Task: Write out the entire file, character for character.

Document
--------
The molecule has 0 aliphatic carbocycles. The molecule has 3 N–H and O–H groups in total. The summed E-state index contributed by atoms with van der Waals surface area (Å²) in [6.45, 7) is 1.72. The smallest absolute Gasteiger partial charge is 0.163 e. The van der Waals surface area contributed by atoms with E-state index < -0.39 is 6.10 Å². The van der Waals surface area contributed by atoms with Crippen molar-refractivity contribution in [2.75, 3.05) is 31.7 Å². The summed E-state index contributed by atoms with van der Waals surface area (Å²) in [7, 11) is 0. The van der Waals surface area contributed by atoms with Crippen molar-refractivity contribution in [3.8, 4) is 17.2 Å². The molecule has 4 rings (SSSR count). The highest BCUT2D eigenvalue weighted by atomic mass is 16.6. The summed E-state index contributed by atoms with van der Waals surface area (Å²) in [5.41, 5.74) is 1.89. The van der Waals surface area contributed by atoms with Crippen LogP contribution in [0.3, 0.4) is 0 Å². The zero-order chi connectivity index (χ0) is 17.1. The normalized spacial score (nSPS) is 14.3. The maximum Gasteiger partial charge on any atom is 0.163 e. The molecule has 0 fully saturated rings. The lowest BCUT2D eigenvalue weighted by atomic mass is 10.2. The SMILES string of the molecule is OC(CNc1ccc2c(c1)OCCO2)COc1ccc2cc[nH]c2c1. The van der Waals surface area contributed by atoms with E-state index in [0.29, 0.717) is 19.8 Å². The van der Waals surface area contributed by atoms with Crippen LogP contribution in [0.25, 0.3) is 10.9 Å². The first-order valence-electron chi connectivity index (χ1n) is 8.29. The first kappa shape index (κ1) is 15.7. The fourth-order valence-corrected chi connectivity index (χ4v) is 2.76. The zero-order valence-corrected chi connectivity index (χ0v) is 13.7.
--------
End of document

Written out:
The molecule has 0 aliphatic carbocycles. The molecule has 3 N–H and O–H groups in total. The summed E-state index contributed by atoms with van der Waals surface area (Å²) in [6.45, 7) is 1.72. The smallest absolute Gasteiger partial charge is 0.163 e. The van der Waals surface area contributed by atoms with E-state index < -0.39 is 6.10 Å². The van der Waals surface area contributed by atoms with Crippen molar-refractivity contribution in [2.75, 3.05) is 31.7 Å². The summed E-state index contributed by atoms with van der Waals surface area (Å²) in [7, 11) is 0. The van der Waals surface area contributed by atoms with Crippen molar-refractivity contribution in [3.8, 4) is 17.2 Å². The molecule has 4 rings (SSSR count). The highest BCUT2D eigenvalue weighted by atomic mass is 16.6. The summed E-state index contributed by atoms with van der Waals surface area (Å²) in [5.41, 5.74) is 1.89. The van der Waals surface area contributed by atoms with Crippen LogP contribution in [0.3, 0.4) is 0 Å². The zero-order chi connectivity index (χ0) is 17.1. The normalized spacial score (nSPS) is 14.3. The maximum Gasteiger partial charge on any atom is 0.163 e. The molecule has 0 fully saturated rings. The lowest BCUT2D eigenvalue weighted by atomic mass is 10.2. The SMILES string of the molecule is OC(CNc1ccc2c(c1)OCCO2)COc1ccc2cc[nH]c2c1. The van der Waals surface area contributed by atoms with E-state index in [0.29, 0.717) is 19.8 Å². The van der Waals surface area contributed by atoms with Crippen LogP contribution in [0.25, 0.3) is 10.9 Å². The first-order valence-electron chi connectivity index (χ1n) is 8.29. The first kappa shape index (κ1) is 15.7. The fourth-order valence-corrected chi connectivity index (χ4v) is 2.76. The zero-order valence-corrected chi connectivity index (χ0v) is 13.7.